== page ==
How America's hottest city is trying to cool down


Can trees help save Phoenix from extreme heat?

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It’s time to stop looking at trees as a form of “beautification.” They are, instead, a living form of infrastructure, providing a variety of services that include stormwater management, air filtering, carbon sequestration, and, most importantly for a city like Phoenix, Arizona, they cool the environment around them.

Trees can lower neighborhood temperatures in three ways:
1) Their shade prevents solar radiation from hitting paved surfaces like concrete and asphalt, which absorb energy and rerelease it into the air as heat.
2) Their leaves pull heat from the immediate area in order to evapotranspirate water that’s drawn from the soil.
And, 3) If you’re standing under one, a tree protects your body directly from the sun’s rays. If you’ve ever made a summer visit to a dry, hot city like Phoenix, you’ll know how important shade is for making any outdoor experiences tolerable.

As Phoenix deals with a rising frequency of extreme heat waves — which aren’t only deadly, but also cause worrisome spikes in energy demand — the city is looking to trees as part of its heat mitigation strategy. Phoenix isn’t devoid of trees, but they’re distributed unevenly across the city. A quick glance at a satellite image of the metro area reveals substantial green splotches in the north and east and brown ones in the south and west, where many lower-income neighborhoods are located.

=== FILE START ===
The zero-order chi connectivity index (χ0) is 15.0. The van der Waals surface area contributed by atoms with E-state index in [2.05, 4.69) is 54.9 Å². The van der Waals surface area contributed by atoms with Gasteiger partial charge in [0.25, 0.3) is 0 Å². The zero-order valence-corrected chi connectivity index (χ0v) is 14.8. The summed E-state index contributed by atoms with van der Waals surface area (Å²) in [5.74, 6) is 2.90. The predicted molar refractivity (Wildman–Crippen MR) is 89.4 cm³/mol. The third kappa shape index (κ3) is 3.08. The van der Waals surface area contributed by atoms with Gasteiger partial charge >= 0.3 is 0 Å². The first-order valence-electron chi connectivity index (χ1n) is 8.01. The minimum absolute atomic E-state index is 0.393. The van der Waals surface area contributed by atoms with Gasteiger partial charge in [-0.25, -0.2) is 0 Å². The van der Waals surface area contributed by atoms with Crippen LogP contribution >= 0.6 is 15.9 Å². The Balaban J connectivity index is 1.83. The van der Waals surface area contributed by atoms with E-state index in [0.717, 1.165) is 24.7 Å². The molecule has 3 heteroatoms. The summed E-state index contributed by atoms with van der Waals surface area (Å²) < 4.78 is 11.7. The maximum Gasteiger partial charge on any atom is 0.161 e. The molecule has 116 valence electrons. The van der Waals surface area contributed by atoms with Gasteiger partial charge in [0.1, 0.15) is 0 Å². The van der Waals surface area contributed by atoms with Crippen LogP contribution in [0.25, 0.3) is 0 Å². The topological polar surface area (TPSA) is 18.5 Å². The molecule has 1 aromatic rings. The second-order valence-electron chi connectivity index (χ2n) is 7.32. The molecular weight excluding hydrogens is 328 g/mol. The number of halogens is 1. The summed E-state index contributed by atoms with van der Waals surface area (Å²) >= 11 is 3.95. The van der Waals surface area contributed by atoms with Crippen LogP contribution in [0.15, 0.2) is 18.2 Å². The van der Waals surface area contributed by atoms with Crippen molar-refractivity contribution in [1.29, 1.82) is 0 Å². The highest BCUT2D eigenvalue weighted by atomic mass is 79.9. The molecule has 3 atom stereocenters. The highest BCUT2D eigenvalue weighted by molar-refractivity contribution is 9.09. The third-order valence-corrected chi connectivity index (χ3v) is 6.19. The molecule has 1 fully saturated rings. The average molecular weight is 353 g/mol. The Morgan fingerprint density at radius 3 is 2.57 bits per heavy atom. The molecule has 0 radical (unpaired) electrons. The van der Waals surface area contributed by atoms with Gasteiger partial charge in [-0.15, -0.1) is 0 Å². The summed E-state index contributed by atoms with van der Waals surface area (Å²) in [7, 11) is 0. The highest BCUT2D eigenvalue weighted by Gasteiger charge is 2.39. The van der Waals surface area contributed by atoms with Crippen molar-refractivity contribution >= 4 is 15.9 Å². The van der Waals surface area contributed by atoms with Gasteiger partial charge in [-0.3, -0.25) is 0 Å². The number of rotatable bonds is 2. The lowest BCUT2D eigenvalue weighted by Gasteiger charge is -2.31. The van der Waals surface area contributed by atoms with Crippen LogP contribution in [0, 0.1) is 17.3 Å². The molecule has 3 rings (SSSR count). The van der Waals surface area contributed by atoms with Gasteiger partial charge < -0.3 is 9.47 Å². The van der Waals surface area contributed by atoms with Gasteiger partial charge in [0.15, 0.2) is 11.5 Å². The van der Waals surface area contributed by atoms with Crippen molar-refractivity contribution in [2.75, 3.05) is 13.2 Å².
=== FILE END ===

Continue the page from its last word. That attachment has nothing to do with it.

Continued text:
So Phoenix recently pledged to reach “tree equity” by 2030, under an agreement with American Forests, a national tree organization. I visited Phoenix recently to take a look at the current state of the city’s urban forest. In this video, we use drone imagery and thermal cameras to understand how the urban design of the city contributes to extreme heat, and what it can do to cool down.

This is the first video of five videos we’re releasing on climate change. You can watch the second video, about high-voltage transmission lines ⚡️ and why the US isn’t ready for clean energy, here:

And the third video dives into prescribed burns, and how a decade of suppressing forest fires 🔥 may have made them worse, here:

Further reading:

Tree Equity Score Tool by American Forests

Assessment of heat mitigation strategies in Phoenix by Arizona State University

Urban Heat Implications from Parking, Roads, and Cars

“Phoenix pledges tree equity for all neighborhoods by 2030” by KJZZ

Phoenix Draft Climate Action Plan:

Phoenix tree bank

“50 Grades of Shade” by Ariane Middel

“A New Investigation About Who’s Getting Sick From Heat-Related Illness Should Be a Wakeup Call for America” by Mother Jones

“As rising heat bakes US cities, the poor often feel it most” by NPR

“Can trees really cool our cities down?” by The Conversation

“Trees are key to fighting urban heat, but cities keep losing them” by NPR

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